3 Ways How HR is Changing Soon

By Ferry Hoes
5 min. read

July 29th 2021
#humanrecources

Human Resources is one of the key expertise an organization can have. When I think about the HR department - also speaking from experience - it takes care of talent acquisition, development, and in many cases very strategic projects. Human Resources has an increasingly important impact and the brand equity and growth of organizations and it’s not without reason I foresee some major changes that HR is going to deal with soon.

1. Increasing diversity

It’s a hot topic (and rightly so) within organizations big and small. Increasing diversity and equality is actually one of the SDG’s so it should be a top priority for every HR department and professional. There are many initiatives already, with and without the help of technology. Organizations and companies that fall behind in increasing diversity will lose their competitive advantage. 

Human Resources can truly play a major part in achieving more diversity and hence building stronger teams. From optimizing recruitment and finding new hires to develop talents throughout their career, HR should be in charge and steer the vessel. Diversity doesn’t mean just hiring people with another background than you usually would. Increasing diversity - and with that boosting equality - has to do with finding the right people regardless of their background, looks, or preferences. Attracting people just for the sake of diversifying with both disappoint the company as well as the employee. It’s up to HR and Recruitment to find great matches whilst being unbiased.

2. Humans & Technology hybrid teams

Automation has been a thriving force in the work field for a couple of decades now. Every year we have better tools, faster processes, and new features. However, the upcoming forms of technology - such as Artificial Intelligence - demand a whole new approach. Before, automation was usually in the form of software that would help people to their work more efficiently or maybe store more data about a client or product. With A.I. coming our way, we are talking about a form of intelligence that goes beyond a simple piece of software.

It will be important for everyone in HR to understand the potential impact of Artificial Intelligence in their teams. One of the main challenges will be to create teams that have technology and humans both in the right spot. With that, I mean humans not acting like robots and machines not trying to take over human jobs they’re not suited for. Everyone in HR needs to fully understand where technology can be an asset to a team, how it impacts the people working in - and with - those teams, and what role those humans should take to keep adding value. We’ve made a simple comparison between robots (any type of automation) and humans:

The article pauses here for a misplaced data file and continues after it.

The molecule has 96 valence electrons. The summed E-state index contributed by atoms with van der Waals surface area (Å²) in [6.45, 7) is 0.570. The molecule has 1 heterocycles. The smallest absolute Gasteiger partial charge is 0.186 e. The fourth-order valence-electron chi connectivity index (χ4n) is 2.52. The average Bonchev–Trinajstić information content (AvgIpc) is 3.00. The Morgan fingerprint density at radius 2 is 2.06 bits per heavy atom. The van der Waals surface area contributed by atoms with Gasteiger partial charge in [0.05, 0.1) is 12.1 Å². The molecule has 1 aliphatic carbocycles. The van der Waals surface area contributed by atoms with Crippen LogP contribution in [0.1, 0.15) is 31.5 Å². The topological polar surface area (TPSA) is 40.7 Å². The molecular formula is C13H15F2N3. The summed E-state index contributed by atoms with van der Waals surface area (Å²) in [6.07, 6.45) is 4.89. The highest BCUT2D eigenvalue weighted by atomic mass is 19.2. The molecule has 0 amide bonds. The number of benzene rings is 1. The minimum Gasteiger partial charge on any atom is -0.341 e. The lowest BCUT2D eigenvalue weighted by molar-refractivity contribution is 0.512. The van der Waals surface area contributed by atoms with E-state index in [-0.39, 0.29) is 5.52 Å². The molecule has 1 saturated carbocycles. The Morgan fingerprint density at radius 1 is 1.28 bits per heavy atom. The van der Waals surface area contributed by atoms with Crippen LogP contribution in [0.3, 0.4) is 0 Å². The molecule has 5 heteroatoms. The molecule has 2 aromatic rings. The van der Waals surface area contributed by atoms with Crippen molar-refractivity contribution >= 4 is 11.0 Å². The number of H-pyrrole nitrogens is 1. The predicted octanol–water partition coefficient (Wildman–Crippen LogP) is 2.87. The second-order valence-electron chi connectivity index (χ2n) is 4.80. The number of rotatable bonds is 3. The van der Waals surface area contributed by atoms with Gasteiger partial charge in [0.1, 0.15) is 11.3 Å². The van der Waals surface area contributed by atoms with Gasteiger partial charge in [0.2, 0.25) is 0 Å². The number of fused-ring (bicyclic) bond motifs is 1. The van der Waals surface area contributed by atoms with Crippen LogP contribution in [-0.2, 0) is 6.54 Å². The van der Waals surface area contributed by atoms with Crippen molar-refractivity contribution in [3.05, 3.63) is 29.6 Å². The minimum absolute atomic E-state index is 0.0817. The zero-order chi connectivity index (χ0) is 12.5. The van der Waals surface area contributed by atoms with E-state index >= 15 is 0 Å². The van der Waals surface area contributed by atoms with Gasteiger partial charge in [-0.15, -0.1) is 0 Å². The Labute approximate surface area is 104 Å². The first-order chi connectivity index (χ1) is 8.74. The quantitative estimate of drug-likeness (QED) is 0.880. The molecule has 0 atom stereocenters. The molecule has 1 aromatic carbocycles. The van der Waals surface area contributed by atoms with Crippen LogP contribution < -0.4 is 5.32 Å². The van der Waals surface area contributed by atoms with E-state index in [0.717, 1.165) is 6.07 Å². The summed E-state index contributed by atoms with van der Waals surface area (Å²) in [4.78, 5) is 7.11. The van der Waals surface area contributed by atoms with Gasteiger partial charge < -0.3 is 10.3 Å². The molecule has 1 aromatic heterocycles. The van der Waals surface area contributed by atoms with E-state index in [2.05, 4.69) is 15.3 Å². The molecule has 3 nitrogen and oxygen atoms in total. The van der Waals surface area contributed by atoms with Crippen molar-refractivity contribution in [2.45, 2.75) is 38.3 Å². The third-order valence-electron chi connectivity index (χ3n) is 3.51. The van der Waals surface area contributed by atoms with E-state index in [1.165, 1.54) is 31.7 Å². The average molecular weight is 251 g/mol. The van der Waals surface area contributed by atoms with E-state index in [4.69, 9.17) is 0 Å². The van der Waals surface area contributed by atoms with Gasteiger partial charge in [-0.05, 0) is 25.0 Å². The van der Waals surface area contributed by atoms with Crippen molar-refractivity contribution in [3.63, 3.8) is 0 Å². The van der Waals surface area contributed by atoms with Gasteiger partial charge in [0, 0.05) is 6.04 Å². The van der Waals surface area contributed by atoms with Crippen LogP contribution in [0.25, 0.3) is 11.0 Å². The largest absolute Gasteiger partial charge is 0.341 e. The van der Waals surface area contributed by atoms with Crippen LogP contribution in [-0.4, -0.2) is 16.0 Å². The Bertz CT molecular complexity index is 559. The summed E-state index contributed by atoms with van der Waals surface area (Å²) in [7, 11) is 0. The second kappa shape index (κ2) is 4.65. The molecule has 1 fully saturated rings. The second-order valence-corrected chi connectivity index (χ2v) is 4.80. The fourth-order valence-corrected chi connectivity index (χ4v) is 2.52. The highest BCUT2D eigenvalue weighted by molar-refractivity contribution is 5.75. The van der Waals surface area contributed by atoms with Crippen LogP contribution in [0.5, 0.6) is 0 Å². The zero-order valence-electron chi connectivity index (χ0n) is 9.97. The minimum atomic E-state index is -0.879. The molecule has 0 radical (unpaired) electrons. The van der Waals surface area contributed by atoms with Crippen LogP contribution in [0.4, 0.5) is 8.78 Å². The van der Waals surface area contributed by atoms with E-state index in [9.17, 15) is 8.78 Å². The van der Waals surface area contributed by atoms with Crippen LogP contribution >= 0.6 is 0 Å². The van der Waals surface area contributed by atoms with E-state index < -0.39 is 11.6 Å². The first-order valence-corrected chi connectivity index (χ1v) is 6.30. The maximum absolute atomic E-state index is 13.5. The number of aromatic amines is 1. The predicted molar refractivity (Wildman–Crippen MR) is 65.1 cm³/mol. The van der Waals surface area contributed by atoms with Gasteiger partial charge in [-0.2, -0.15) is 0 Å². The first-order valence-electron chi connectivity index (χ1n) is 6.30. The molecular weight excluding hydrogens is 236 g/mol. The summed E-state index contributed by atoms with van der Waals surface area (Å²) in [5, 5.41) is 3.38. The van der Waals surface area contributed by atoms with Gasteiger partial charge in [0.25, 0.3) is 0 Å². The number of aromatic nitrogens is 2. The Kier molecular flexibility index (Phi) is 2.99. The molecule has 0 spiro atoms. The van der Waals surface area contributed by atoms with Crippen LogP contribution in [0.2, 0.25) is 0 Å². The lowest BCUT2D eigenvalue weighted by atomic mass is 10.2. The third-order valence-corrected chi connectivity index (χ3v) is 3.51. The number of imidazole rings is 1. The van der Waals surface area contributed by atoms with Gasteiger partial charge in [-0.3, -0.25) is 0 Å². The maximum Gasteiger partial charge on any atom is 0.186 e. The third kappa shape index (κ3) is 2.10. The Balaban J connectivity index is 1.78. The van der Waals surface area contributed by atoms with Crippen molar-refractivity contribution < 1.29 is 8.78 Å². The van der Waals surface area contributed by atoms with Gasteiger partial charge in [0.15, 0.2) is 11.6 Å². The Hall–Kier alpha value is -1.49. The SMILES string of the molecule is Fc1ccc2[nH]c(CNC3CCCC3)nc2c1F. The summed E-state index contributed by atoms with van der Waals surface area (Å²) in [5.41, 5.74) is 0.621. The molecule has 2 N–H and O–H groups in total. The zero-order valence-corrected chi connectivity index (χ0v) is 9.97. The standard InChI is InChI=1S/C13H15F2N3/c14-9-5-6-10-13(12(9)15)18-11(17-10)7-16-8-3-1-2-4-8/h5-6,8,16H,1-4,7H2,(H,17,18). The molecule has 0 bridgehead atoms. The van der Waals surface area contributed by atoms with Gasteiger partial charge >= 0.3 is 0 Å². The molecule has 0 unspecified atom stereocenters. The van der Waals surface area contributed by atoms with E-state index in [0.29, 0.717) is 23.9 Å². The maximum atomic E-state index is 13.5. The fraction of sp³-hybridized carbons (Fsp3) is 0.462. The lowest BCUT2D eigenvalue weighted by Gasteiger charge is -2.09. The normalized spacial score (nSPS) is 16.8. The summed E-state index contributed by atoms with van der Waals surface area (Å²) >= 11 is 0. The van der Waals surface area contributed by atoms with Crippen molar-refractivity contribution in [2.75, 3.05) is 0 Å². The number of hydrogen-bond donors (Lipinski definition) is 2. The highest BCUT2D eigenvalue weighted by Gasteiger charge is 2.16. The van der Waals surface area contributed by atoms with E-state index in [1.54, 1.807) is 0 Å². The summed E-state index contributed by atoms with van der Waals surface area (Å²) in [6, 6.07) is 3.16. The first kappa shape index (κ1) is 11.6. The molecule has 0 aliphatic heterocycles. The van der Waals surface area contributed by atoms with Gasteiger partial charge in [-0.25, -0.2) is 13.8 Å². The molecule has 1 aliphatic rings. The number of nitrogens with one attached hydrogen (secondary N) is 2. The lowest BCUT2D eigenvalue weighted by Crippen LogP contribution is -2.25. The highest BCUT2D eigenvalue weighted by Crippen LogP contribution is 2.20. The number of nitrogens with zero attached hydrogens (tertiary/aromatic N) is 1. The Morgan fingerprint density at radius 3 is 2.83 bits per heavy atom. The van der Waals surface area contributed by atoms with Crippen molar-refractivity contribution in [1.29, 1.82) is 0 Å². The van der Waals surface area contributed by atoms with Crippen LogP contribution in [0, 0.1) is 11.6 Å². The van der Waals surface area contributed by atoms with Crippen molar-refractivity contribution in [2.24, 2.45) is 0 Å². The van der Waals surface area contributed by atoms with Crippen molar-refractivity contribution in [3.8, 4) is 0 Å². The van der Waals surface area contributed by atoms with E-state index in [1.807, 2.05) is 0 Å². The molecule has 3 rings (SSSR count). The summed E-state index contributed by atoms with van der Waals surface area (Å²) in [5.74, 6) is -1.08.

Keeping this in the back of your mind will already tell you the potential changes in your organization in the coming years. If you have people working jobs that robots are supposed to be better at, you might want to have a look at both their roles. It might be that putting a machine in place will help the human employee to be more successful, happy, or ultimately both. And happy teams mean happy customers, which will help the organization grow.

3. Project based instead of 20+ years

Many young people entering the job market or moving to their second or third role have different ambitions than previous generations had. It used to be a goal to reach special milestones like 12,5 years, 25 years, and even more at the same company. We see less and less of that. The market is already putting signals out there that young people are starting to prefer working on projects to coming in full-time on a permanent contract. They want to quickly build experience, refresh their views and expand their network. This means coming in somewhere, working hard for 2–3 years, and then moving on. The pandemic has also driven people out of the offices for over a year, working from home and experiencing a different form of freedom. 

For Human Resources, this means being open to more forms of collaborating than just hiring for a specific role. In my personal view, HR professionals have a special ability to understand company culture, human behavior, and business strategies. They need to combine those skills to find the right people and create teams that steer towards growth. Now, more than ever is finding and keeping the right people is a challenge. There are more job openings than talent available and that talent is bored quickly and needs constant challenges. Working with flexible teams and providing clear paths for talent development will be essential for nurturing talented people. Also working with freelancers - which is a popular thing to become among young professionals - could be a great option for solving certain challenges and filling gaps for a foreseeable amount of time.

The change isn’t coming, it’s already here

Everything I mentioned above is already happening. The focus on diversity is enormous and counts as a competitive advantage (as a McKinsey study shows, diverse teams outperform their non-diverse peers by 35%). Artificial Intelligence is already around is and is almost guaranteed to become a thriving force in the workplace. I would at least recommend getting a basic understanding of what it is and does, so you’ll be prepared once you need to deal with it. And lastly, young talented professionals know their worth and understand their market. They need constant challenges and learning opportunities. If you invest in their growth, they’ll invest back. But Millennials and GenZ aren’t going to invest 25 years of their lives, certainly not without enormous upside.

Do you know someone who should read this? Share it!